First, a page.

The creation of the interference pattern in the recording member may itself cause the creation of a surface relief microstructure. In other cases, however, following recording of the pattern, the surface relief microstructure will be developed by suitably etching a photoresist or other photopolymer in which the interference pattern has been recorded.

A technique for achieving additional brightness is to coat the reflector with a transparent medium containing fluorescent materials. The advantage of this is that UV components of the ambient light are converted into visible light and contribute to the brightness of the screen. In cases where the microstructure is to be used attached to a polymeric carrier, the fluorescent coating may be most conveniently applied directly to the surface to be exposed to the viewer. Where it is to be applied in a transferred deposit the fluorescent material may be, overprinted (after application to the final substrate), included within an embossing lacquer, or provided as an interlayer as described in EP 0497837.

Thus, the diffuse reflector may be provided with fluorescent materials either in the embossing lacquer, the polymeric carrier, within an over-coating or coated between the microstructure and the reflection enhancing layer.

Any suitable coating process may be used for this purpose, including gravure, or flexography. Fluorescent inks may be obtained from a variety of sources such as SICPA UK Ltd., or Luminescence Inc.

The longevity of the devices may be seriously reduced by e.g. abrasive wear or aerial corrosion. Longevity may be greatly enhanced by either over-coating the microstructure with a suitable lacquer (e.g. a UV curable lacquer) or laminating the device using an adhesive to a substrate such as glass or a polymeric material.


Some examples of diffuse reflectors and methods according to the invention will now be described and contrasted with known examples with reference to the accompanying drawings, in which:—

FIG. 1 illustrates specular reflection;

FIGS. 2A and 2B illustrate reflection from randomly textured surfaces derived from weak and strong diffusers respectively;

FIG. 3 illustrates diffraction from a regular periodic structure;

FIG. 4 illustrates diffraction from an irregular surface;

FIG. 5 illustrates a sinusoidal surface relief;

FIG. 6 illustrates a method of forming the relief of FIG. 5;

FIG. 7 illustrates an asymmetrical relief;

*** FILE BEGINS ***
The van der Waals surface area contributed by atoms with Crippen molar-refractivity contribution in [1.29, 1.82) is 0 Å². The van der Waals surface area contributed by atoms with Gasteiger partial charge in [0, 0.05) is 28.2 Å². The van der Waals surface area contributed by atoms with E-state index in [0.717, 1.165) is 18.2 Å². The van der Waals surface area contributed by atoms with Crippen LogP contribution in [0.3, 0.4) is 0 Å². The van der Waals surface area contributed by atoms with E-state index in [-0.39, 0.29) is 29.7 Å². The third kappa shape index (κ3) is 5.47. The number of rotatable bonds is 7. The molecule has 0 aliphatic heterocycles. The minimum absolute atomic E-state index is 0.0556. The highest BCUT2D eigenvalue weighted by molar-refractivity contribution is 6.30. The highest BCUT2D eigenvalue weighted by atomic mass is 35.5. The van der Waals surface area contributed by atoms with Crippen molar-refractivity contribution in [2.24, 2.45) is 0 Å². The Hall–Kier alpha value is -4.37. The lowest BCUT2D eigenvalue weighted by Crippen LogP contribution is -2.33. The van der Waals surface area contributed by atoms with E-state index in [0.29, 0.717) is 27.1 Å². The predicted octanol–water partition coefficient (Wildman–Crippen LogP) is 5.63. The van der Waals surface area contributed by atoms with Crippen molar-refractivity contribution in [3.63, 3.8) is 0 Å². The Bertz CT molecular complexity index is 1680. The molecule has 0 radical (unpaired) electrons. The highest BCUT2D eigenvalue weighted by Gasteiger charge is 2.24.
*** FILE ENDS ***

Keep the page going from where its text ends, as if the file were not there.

FIG. 8 illustrates a method of forming the relief of FIG. 7;

FIG. 9 illustrates a method for forming a diffuse relief;

FIG. 10 illustrates the response of a diffuse relief to incident radiation;

FIG. 11A illustrates a first example of a method according to the invention for fabricating a diffuse reflector;

FIG. 11B illustrates five blazed gratings;

FIG. 11C illustrates the result of superposing the gratings in FIG. 11B;

FIG. 12 illustrates a modified form of the method shown in FIG. 11;

FIGS. 13A and 13B illustrate a relief before and after ion beam milling;

FIG. 14 illustrates a diffuse reflector fabricated in accordance with another example of the invention;

FIGS. 15A-15F illustrate successive stages in a further example of a method according to the invention;

FIG. 16 illustrates yet another example of a method according to the invention; and,

FIG. 17 illustrates a diffuse reflector in combination with an LCD display.


Background Physics

Before describing the invention in detail, it is important to have a clear understanding of the physics involved.

Whenever a beam or wavefront of light is incident upon a planar interface or boundary between two media, some fraction of the light will be scattered or redirected back into the first medium and the remaining fraction transmitted into the second medium. The former process is the phenomenon or concept of reflection in its most primitive sense. In the special case in which light is reflected off an optically smooth surface e.g. a mirror surface—here it is more appropriate to think of the light as being redirected rather than scattered backwards, with the redirection process being strictly governed by the well known classical law of geometrical reflection, which is that the angles of incidence and reflection are equal θIr (FIG. 1). It should be appreciated that in classical geometrical optics the microscopic behaviour of the light-medium interaction are ignored and therefore it is implicit that the reflective interface is microscopically homogenous and devoid of structure.